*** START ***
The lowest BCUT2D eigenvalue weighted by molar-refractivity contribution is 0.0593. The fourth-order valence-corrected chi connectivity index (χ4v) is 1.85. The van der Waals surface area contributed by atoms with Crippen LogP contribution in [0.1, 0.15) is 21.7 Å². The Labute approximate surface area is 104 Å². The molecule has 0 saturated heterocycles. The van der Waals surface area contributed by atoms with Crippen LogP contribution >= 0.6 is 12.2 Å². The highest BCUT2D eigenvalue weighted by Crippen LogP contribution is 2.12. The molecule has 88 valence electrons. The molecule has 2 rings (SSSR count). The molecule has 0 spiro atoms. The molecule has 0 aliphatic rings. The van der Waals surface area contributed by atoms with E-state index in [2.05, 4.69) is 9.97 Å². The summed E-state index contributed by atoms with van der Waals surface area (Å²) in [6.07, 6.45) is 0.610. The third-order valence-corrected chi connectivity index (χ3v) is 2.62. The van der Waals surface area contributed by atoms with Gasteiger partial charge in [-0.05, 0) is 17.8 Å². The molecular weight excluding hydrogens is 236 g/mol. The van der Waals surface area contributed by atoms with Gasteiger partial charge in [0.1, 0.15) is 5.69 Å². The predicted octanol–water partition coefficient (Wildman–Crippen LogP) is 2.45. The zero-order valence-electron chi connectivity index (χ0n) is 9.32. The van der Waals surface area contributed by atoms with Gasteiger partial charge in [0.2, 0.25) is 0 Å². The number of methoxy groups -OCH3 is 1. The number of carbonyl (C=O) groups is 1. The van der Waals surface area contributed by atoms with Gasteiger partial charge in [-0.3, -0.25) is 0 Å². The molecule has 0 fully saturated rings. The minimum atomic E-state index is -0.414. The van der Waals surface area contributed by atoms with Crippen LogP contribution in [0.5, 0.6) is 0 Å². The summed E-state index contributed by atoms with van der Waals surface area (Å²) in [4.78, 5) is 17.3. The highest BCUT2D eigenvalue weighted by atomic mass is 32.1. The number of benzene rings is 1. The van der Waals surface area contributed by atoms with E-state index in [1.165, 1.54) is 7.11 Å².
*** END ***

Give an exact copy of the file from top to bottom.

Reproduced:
The lowest BCUT2D eigenvalue weighted by molar-refractivity contribution is 0.0593. The fourth-order valence-corrected chi connectivity index (χ4v) is 1.85. The van der Waals surface area contributed by atoms with Crippen LogP contribution in [0.1, 0.15) is 21.7 Å². The Labute approximate surface area is 104 Å². The molecule has 0 saturated heterocycles. The van der Waals surface area contributed by atoms with Crippen LogP contribution >= 0.6 is 12.2 Å². The highest BCUT2D eigenvalue weighted by Crippen LogP contribution is 2.12. The molecule has 88 valence electrons. The molecule has 2 rings (SSSR count). The molecule has 0 spiro atoms. The molecule has 0 aliphatic rings. The van der Waals surface area contributed by atoms with E-state index in [2.05, 4.69) is 9.97 Å². The summed E-state index contributed by atoms with van der Waals surface area (Å²) in [6.07, 6.45) is 0.610. The third-order valence-corrected chi connectivity index (χ3v) is 2.62. The van der Waals surface area contributed by atoms with Gasteiger partial charge in [-0.05, 0) is 17.8 Å². The molecular weight excluding hydrogens is 236 g/mol. The van der Waals surface area contributed by atoms with Gasteiger partial charge in [0.1, 0.15) is 5.69 Å². The predicted octanol–water partition coefficient (Wildman–Crippen LogP) is 2.45. The zero-order valence-electron chi connectivity index (χ0n) is 9.32. The van der Waals surface area contributed by atoms with Gasteiger partial charge in [0.2, 0.25) is 0 Å². The number of methoxy groups -OCH3 is 1. The number of carbonyl (C=O) groups is 1. The van der Waals surface area contributed by atoms with Gasteiger partial charge in [-0.3, -0.25) is 0 Å². The molecule has 0 fully saturated rings. The minimum atomic E-state index is -0.414. The van der Waals surface area contributed by atoms with Crippen LogP contribution in [0.5, 0.6) is 0 Å². The summed E-state index contributed by atoms with van der Waals surface area (Å²) in [4.78, 5) is 17.3. The highest BCUT2D eigenvalue weighted by atomic mass is 32.1. The number of benzene rings is 1. The van der Waals surface area contributed by atoms with E-state index in [1.165, 1.54) is 7.11 Å².